MA residents question whether texting and driving law is enough

The world of innovative electronic devices has forever changed the lives of many Americans. While many people would have thought it impossible to complete a phone call from an automobile 60 years ago, using a cellphone while driving is now an everyday activity for many in Massachusetts. Not only can people make phone calls, but they can also text, check email, play games and watch television shows.

As cellular devices continued to grow in popularity throughout the years, more and more people found out that using a cellphone while driving can be especially deadly. In fact, over 3,328 people were killed in 2012 from distracted driving car accidents, according to distraction.gov. Another 421,000 people were injured in similar accidents that same year. Although Massachusetts has enacted a ban on texting and driving as an attempt to decrease the number of distracted driving accidents, many believe that it is not enough.

The dangers of distracted driving

People who choose to use their cellphones while driving pose a tremendous threat to other drivers on the road. According to distraction.gov, writing or sending a text can take an average of five seconds. A car traveling at 55 mph would cover the length of a football field during the time a driver looks down at a cellphone. In such a short amount of time, a multitude of things could happen which could change a person's life forever.

The Centers for Disease Control and Prevention state that texting while driving falls into three different categories of distractions, which include:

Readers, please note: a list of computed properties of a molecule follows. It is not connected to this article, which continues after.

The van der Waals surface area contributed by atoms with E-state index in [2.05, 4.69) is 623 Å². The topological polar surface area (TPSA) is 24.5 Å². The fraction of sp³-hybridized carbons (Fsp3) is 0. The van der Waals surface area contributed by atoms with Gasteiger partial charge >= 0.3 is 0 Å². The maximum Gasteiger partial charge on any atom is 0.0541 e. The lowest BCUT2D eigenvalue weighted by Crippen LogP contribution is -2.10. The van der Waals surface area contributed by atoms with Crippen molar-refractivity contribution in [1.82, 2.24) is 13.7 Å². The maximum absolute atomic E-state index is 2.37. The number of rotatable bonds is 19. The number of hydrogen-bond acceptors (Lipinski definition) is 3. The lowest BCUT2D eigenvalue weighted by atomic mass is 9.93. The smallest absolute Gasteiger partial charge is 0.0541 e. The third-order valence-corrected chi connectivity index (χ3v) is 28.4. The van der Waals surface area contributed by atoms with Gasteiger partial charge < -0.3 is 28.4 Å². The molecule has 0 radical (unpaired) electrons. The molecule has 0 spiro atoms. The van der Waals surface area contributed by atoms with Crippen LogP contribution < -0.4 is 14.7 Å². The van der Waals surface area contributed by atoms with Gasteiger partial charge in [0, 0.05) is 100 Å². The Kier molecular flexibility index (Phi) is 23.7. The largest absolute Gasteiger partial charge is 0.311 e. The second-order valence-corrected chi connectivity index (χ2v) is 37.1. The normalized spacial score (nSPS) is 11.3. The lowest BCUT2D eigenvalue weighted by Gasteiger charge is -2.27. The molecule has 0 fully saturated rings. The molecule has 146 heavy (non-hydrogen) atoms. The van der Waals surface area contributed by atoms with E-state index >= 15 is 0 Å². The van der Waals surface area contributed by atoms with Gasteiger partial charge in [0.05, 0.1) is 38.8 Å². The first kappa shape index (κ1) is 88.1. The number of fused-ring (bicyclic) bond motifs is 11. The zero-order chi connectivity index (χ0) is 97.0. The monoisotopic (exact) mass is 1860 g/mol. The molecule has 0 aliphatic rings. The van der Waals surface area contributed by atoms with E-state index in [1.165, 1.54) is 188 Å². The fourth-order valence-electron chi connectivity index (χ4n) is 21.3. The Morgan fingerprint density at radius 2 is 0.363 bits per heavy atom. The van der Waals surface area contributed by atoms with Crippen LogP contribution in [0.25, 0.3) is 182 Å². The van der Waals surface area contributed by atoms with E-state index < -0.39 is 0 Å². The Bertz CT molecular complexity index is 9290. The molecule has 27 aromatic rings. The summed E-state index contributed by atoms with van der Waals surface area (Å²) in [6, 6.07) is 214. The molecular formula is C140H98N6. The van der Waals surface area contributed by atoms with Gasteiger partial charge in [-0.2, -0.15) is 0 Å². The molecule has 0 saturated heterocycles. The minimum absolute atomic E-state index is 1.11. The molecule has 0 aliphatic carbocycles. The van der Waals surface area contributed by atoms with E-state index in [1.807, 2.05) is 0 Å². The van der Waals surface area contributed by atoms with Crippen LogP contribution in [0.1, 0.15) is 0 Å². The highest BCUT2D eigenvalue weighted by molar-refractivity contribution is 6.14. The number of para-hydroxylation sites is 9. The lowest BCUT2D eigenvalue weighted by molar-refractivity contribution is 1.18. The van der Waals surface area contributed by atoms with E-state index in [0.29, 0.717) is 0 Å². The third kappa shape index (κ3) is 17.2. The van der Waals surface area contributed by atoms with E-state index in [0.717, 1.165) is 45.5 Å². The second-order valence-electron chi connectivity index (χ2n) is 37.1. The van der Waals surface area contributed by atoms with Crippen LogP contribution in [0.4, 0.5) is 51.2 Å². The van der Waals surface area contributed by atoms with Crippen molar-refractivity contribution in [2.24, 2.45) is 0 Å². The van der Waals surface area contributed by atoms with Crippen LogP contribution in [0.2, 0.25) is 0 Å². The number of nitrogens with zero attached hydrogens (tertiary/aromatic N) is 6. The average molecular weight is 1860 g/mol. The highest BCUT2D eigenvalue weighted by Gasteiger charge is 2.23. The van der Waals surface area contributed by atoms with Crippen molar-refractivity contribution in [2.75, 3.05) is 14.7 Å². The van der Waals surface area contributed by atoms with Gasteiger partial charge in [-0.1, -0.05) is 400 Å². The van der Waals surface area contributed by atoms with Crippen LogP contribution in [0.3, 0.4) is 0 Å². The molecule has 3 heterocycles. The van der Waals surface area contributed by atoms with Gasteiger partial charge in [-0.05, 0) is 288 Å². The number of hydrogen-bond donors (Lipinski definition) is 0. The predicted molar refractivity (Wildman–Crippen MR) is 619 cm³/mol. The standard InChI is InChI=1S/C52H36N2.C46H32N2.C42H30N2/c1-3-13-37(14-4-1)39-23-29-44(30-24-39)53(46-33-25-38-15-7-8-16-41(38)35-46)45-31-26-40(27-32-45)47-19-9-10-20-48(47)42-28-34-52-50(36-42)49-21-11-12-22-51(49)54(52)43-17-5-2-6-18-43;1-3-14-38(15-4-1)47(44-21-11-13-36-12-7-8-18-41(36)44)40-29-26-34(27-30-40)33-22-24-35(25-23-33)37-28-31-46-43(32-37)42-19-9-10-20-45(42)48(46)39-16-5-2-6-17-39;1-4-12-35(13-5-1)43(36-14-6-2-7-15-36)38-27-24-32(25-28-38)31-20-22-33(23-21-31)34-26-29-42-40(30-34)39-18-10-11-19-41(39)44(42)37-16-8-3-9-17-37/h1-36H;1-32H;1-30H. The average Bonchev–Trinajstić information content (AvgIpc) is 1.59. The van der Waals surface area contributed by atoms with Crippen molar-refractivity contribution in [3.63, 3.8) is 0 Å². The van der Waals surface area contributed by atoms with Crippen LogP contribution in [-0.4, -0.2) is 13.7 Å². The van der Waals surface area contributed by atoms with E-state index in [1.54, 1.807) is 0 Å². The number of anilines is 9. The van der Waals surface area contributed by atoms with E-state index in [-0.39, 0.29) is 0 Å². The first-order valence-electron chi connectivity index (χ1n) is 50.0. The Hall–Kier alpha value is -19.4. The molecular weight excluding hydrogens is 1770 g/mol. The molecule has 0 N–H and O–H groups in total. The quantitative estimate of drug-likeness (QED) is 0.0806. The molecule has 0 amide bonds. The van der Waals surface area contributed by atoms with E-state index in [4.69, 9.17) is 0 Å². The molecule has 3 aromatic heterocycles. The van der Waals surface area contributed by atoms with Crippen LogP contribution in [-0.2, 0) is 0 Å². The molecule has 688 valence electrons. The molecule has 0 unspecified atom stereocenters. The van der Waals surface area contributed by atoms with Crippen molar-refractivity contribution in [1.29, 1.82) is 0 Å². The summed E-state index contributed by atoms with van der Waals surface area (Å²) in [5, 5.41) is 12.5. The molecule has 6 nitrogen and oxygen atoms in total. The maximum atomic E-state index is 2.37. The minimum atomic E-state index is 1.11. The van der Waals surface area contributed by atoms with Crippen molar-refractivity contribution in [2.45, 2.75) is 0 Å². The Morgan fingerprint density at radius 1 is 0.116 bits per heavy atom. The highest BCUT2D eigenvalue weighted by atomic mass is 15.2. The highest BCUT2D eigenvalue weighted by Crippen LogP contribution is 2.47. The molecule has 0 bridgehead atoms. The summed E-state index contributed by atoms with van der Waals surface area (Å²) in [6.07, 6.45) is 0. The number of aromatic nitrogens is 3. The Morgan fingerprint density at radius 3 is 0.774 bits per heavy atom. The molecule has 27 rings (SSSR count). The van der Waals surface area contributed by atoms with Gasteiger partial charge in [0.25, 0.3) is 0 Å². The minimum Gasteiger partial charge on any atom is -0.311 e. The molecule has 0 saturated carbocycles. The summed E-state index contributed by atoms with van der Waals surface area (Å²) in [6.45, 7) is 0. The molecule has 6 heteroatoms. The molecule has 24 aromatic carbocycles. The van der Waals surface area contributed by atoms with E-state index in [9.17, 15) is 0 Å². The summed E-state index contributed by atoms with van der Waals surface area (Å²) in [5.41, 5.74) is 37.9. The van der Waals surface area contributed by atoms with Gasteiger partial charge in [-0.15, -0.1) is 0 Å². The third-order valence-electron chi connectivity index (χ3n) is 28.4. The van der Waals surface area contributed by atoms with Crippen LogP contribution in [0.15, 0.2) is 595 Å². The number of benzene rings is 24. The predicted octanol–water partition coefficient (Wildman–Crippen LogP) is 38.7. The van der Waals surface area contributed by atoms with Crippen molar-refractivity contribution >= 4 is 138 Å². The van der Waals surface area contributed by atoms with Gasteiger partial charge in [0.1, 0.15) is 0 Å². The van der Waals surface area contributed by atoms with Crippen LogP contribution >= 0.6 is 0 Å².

• Manual distraction: Any activity that requires a driver to remove their hands from the steering wheel.
  • Cognitive distraction: Any activity that requires a driver to remove their concentration and focus off of the primary task of driving.
  • Visual distraction: Any activity that requires a driver to remove their eyes from the road.

Other distractions include reading, programming a navigation device, eating, drinking, talking to passengers and picking up an object off of the floor.

Massachusetts taking action

Massachusetts has joined forces with 44 other states in banning texting and driving, according to the Governors Highway Safety Association. A driver who is caught texting while operating a vehicle will be ticketed and fined a minimum of $100 for a first offense, and up to $500 subsequent offenses, as reported by the Sun Chronicle.

It is also illegal for bus drivers and novice drivers to talk on a hand-held or hands-free device while driving. There are currently no laws restricting other motorists from talking on a cellular device while driving. Yet the act of dialing a phone number and talking on the phone is a visual, manual and cognitive distraction.

Where to turn after an accident

People who have been involved in a car accident with a distracted driver may be overwhelmed and frustrated. It can be hard dealing with physical injuries, property damage and emotional trauma that is caused by the negligence of another person. An established personal injury attorney can often help victims of distracted driving car accidents. Not only can attorneys lend essential legal advice, but they can walk people through the process of getting compensation for their injuries.